White Elephant is the most squibtastic film of the year with a satisfying finale and a massive bodycount; the characters aren’t especially exciting and the first half is a little slow but it’s still a fun ride and Michael Rooker is impossibly cool as always.
Plot: When an assassination attempt is witnessed by two cops, Gabriel Tancredi, an ex-marine turned mob enforcer (Michael Rooker), is ordered by his ruthless mob boss (Bruce Willis) to eliminate any and all threats. With an eager underling out to prove himself, rival gangs making moves and a rising body count, every step Tancredi makes threatens lives…including his own.
Review: Jesse Johnson is one of my favourite action movie directors working today; you can always expect a high bodycount and violent action scenes and White Elephant delivers on those fronts. It’s got a winning cast including Michael Rooker, John Malkovich, Olga Kurylenko and Bruce Willis however, the only thing that jars is that Bruce Willis is clearly dubbed at one point and it doesn’t sound anything like him but as we know of his health issues it was likely due to time constraints. It’s also hard not to smile whenever he picks up a machine gun and starts gunning down assailants… even if he is a villain.
The first half of the film isn’t especially exciting but the last 30 minutes more than makes up for it with the most squibtastic finale of the year. I love how Jesse Johnson still uses real squibs as they look so much better than the CG blood we get in the majority of movies these days. Johnson is clearly influenced by classic directors like Leone and Peckinpah giving us a brutally satisfying, bullet-riddled showdown.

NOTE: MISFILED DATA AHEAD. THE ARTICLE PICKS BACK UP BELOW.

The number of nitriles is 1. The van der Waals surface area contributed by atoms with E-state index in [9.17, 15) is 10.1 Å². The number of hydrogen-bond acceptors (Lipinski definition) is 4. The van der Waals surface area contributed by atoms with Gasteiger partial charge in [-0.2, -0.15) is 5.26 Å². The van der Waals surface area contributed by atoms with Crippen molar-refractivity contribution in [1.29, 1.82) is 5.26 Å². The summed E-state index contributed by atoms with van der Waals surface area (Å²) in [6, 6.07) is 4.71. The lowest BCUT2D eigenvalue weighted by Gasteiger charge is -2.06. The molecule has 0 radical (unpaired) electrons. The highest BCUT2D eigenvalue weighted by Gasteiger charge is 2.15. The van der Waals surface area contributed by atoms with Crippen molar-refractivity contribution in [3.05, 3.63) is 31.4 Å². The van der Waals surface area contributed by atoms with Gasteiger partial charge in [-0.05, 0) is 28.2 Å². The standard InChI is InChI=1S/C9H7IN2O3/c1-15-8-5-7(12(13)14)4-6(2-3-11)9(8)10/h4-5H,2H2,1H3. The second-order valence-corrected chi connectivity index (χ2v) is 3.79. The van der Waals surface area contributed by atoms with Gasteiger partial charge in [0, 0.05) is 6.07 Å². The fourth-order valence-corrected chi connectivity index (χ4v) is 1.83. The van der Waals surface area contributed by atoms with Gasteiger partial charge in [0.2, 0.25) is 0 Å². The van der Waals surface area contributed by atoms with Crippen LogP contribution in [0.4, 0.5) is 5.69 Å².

I didn’t especially care about any of the characters but Michael Rooker never phones in a performance making even the most generic of characters interesting. Olga Kurylenko has made quite the name for herself over the years as a new action star and she seems to not be afraid to get her hands dirty doing a lot of her own stunts. John Malkovich is really more of an extended cameo but he also never disappoints when he is on screen.
The film has a few fight scenes, shoot-outs and an explosion and it all looks to be done practically but I would love for someone to give Johnson a decent budget to work on as I think he could create something really special.
Sean Murray provides a catchy score with a main theme that sticks in your head which is a rare find indeed these days and it works well for this modern western tale.
Overall, White Elephant isn’t quite up there with the likes of Avengement but Jesse Johnson knows how to shoot an action scene and we get so many glorious squibs in the finale that it makes up for any of the film’s other shortcomings.